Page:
Wind Farms and Global Warming

This week’s RE Insider column is by Stephen H. Burrington, vice president and general counsel of the Conservation Law Foundation and Nancy L. Girard, vice president and director of CLF’s New Hampshire Advocacy Center. In their column, “Wind Farms and Global Warming,” they advocate the increased use of wind power as a real Renewable Energy alternative. They write, “To protect the air and water, halt global warming, and win independence from foreign energy sources, we need large-scale development of Renewable Energy. We need it soon and at a price the public is willing to pay.”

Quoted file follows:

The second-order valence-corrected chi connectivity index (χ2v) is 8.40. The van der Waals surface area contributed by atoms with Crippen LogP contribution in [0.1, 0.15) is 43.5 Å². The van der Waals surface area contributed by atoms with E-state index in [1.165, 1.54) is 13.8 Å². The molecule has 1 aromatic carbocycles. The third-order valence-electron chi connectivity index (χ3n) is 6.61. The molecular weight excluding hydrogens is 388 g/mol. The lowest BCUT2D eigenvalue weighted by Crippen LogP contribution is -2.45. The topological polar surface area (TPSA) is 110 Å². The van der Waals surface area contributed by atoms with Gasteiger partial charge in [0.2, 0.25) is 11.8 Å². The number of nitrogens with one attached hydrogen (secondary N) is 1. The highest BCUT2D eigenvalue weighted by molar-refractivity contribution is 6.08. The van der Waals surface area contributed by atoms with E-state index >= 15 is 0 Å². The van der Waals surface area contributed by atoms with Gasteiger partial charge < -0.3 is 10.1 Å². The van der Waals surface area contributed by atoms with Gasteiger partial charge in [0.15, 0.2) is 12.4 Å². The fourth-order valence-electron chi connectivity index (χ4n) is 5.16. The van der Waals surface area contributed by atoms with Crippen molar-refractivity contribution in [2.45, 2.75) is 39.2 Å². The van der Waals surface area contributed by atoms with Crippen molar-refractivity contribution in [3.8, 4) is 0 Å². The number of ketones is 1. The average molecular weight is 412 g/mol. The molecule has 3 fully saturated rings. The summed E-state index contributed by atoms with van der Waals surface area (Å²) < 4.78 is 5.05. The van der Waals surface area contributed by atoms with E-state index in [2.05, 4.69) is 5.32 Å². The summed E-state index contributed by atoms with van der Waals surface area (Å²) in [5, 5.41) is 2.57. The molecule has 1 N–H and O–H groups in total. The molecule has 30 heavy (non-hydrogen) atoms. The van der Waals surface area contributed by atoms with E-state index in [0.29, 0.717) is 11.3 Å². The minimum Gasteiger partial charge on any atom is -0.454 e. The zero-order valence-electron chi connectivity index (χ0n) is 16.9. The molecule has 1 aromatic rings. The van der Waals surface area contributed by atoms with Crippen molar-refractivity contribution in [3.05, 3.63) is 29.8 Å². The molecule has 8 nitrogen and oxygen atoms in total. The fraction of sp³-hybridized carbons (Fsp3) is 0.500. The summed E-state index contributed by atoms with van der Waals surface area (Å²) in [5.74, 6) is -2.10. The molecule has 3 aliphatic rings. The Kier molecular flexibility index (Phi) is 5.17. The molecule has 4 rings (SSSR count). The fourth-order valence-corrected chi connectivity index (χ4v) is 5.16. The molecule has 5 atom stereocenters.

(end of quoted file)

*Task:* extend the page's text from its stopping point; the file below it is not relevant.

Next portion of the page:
The Environmental Protection Agency’s new Climate Action Report makes it official: a heat-trapping blanket of carbon dioxide and other greenhouse gases is smothering the earth. Human activities – particularly the burning of fossil fuels – are causing global warming. And human activities – such as our use of New England’s beautiful coastline, vulnerable to rising sea levels – will be dramatically affected unless global warming is arrested. The challenge seems daunting. We must reduce greenhouse gas pollution by at least one-half to halt global warming before it has gone too far. We need to act soon, since high levels of greenhouse gas pollution released today will linger in the air for many years. Partisan rhetoric sometimes obscures the fact that global warming is a manmade problem that has manmade solutions. Yesterday’s technology got us into this problem, and today’s technology can help get us out of it. Nowhere is this more true than in the case of electricity production, which accounts for 34 percent of U.S. greenhouse gas pollution. New England has begun to show the way. Electric utility restructuring laws are letting market forces modernize our power plant fleet. Old, inefficient plants face competition from new, natural gas-fired plants that emit half as much carbon dioxide per kilowatt-hour of electrical output. Enough gas-fired plants to supply 40 percent of New England’s peak demand on a hot summer day have begun operation or are near completion. Natural gas is cleaner than coal or oil, but it is still only a transitional fuel. Burning it produces carbon dioxide, and gas released through leaks, which can occur during extraction and transportation, warms the earth at twenty-three times the rate of carbon dioxide. To protect the air and water, halt global warming, and win independence from foreign energy sources, we need large-scale development of Renewable Energy. We need it soon and at a price the public is willing to pay. The stage is set for in New England. Some states are putting “renewable portfolio standards” into effect, requiring all retail electricity suppliers to include in their power sources. Developers are stepping forward with proposals to build wind energy “power plants.” Is it time to declare victory in the battle against global warming? Not quite. In New England, winds are strong and steady enough for significant energy production only along the coast and on high mountain ridges. Cape Wind Associates has proposed to build 170 large wind turbines in Nantucket Sound. Another developer has proposed a smaller mountaintop wind farm in Maine that would be visible from points along a 30-mile stretch of the Appalachian Trail. Many environmental groups have leapt to the barricades to challenge these projects – all while proclaiming their support. For some, wind power is a thorny issue. The Conservation Law Foundation (CLF), for example, has spent decades fighting to protect both the marine environment and northern forests from myriad threats. In CLF’s view, the question is not whether New England should have wind farms offshore and in the mountains, but where. Why? Because a look at the options shows that wind energy is one of the best available solutions to the problem of global warming. Solar power should be part of our future. But with a price tag many times that of other energy sources, it is not poised to become a major energy source for our region. Fuel cells, currently powered by natural gas, hold promise. But further technological progress and price reductions will be necessary for them to go into widespread use. Wind energy has arrived. Its price has dropped steadily for two decades and domestic wind energy installations nearly doubled last year. Countries in northern Europe are developing offshore wind farms. A small wind farm recently began operation off Prince Edward Island. The technology keeps improving – a wind farm built today will likely provide even more and cheaper energy in the future. The visual impact of wind farms stirs much opposition. But the aesthetic question illustrates the need to avoid rushing to judgment. Some wind farms actually attract tourists who hail them as beautiful. Local support for a small wind farm in Searsburg, Vermont, increased after it was built and there for all to see. Each wind farm proposal should be scrutinized carefully. But the debates about offshore and mountain wind farms demand the best from all of us, not just the developers. The stakes are high. There aren’t many other options and there aren’t many alternative wind farm locations. The search for solutions to global warming can reveal new opportunities. We should act responsibly and give wind energy a fair shot. The forests, beaches, and ocean are counting on us. Stephen H. Burrington is vice president and general counsel of the Conservation Law Foundation. Nancy L. Girard is vice president and director of CLF’s New Hampshire Advocacy Center. CLF is New England’s public interest environmental advocacy organization, working to solve the environmental problems that threaten the people, natural resources and communities of New England. CLF’s advocates use law, economics, and science to design and implement strategies that conserve natural resources, protect public health and promote vital communities in our region.